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UDM, Cope weigh in on CR17 donations

Sygnia chief executive Magda Wierzycka. Picture: Supplied

Sygnia chief executive Magda Wierzycka. Picture: Supplied

Published Aug 13, 2019


Johannesburg - UDM leader Bantu Holomisa says it is a non-starter to underestimate the interests of the business people that made donations to President Cyril Ramaphosa's CR17 campaign.

"The interests of the Guptas might be the same as those of the 'white monopoly capital'. It is a non-starter to say this at the expense of the other group. What if he gives business to those who backed him financially,?" Holomisa said.

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He made the comments in the wake of reports that the chief executive of a financial services company Sygnia Group Magda Wierzycka took to Twitter in defence of donations made by various persons and organisations to the CR17 campaign.

"Everyone who contributed did so to stop corruption, reduce poverty and save SA from Zuma, Guptas etc. No one expected anything in return other than a well-run country (excl Bosasa)," Wierzycka said.

"The other side opted for cash donations in bags. More difficult to track than legitimate donors,” she said before asking that Ramaphosa be allowed to focus on economic growth.

While Holomisa said he had nothing to say about Wierzycka, he added that the controversy over the CR17 donation was an ANC matter.

"They don't have policy on intra-party funding for candidates contesting leadership positions."

He said the problem started at the Polokwane conference when former president Thabo Mbeki was contested by his then deputy Jacob Zuma.

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"Before that time it was rare for a serving president to be challenged."

In instances of a possible contest for ANC presidency, elders would be involved and get the candidates to withdraw from the race and a compromise candidate sought instead.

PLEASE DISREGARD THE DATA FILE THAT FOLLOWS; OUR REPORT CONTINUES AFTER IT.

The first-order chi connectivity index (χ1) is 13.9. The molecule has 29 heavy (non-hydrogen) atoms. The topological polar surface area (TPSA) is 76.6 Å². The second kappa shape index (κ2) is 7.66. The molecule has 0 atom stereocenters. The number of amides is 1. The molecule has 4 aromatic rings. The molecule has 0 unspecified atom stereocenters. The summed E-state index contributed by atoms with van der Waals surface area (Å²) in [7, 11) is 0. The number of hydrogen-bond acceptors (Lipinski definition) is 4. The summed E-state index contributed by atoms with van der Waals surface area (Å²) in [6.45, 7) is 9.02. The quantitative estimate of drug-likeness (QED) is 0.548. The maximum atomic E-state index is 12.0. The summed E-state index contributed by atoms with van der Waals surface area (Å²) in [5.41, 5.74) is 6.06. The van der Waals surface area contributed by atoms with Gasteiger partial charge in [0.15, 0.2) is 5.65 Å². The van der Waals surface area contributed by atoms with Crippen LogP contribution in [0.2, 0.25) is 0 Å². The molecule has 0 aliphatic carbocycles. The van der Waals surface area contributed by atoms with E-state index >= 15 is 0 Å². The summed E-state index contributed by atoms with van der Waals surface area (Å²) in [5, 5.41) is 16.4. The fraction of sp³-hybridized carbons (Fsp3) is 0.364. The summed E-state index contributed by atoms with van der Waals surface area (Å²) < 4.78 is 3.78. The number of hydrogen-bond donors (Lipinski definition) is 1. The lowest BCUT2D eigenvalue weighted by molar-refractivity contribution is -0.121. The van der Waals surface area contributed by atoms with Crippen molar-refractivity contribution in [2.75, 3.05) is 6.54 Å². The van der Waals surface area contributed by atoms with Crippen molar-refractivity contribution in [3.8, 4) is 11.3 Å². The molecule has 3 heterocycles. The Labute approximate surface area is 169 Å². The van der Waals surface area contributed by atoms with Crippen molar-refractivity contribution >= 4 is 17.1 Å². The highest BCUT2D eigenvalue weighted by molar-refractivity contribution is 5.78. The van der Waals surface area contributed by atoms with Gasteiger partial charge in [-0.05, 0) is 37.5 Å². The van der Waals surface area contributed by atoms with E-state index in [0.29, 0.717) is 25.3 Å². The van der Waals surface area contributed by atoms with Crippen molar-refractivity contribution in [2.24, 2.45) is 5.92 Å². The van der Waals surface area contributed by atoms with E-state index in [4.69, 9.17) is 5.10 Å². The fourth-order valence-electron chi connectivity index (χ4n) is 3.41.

Holomisa also said the ruling party should go to the drawing board and come up with a policy on intra-party funding for internal contests.

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The country was now suffering from the effects of the lack of such a policy, he added.

"We are in a tight corner as political parties. We will have to go to the drawing board."

Holomisa said his party has been in support of disclosure of private funding of parties while the ANC and DA opposed when the matter was first raised by Idasa.

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"There is a need to cater for intra-party political party funding," he said, adding that those contesting for position should have bank accounts that should be open for scrutiny.

"Since when did you need to have money to be elected? The body politics has now been targeted by those with money," Holomisa said.

Commenting on Wierzycka's comments, COPE said the law should take its course if there was any wrongdoing.

"We are not to interfere with anything. If the president has broken the law, the law must take its course. Nobody is above the law," COPE spokesperson Dennis Bloem said.

Bloem said if funds for the CR17 were illegally obtained, it was a big problem for the country.

"We are from state capture and the Zondo Commision is busy right now with state capture. We can't allow to have a repeat," he said.

Bloem also warned against blind loyalty over funding of the CR17 campaign.

"We must not be blinded by loyalty. If she is to us blind because she is a businessperson and wants to defend Cyril,  it is very problematic," Bloem said.

"You must never be blinded by loyalty. Put country first and not your interests," he added.

Wierzycka has been commenting on contemporary issues that range from corruption, state capture, the country's economic prospects, Zuma, Public Protector Busisiwe Mkhwebane and now the CR17 donations.

Early this month, she tweeted that South Africa has a bit of time to get its "stuff" together. "Stabilise Eskom using PIC to avoid a downgrade, introduce 20% prescribed assets in exchange for 50% offshore exposure, privatise Denel and SAA. We need tangible solutions to an economic crisis. No point in focusing on the past!"

When the Gauteng High Court ordered punitive cost against Mkhwebane, Wierzycka called on her to resign.

“There is one decision no one will appeal: your resignation. How many more court cases do you need to lose, how much of taxpayers’ money are you wasting? Could we see the accounts of your office and in particular the amounts spent on legal fees?"

Political Bureau

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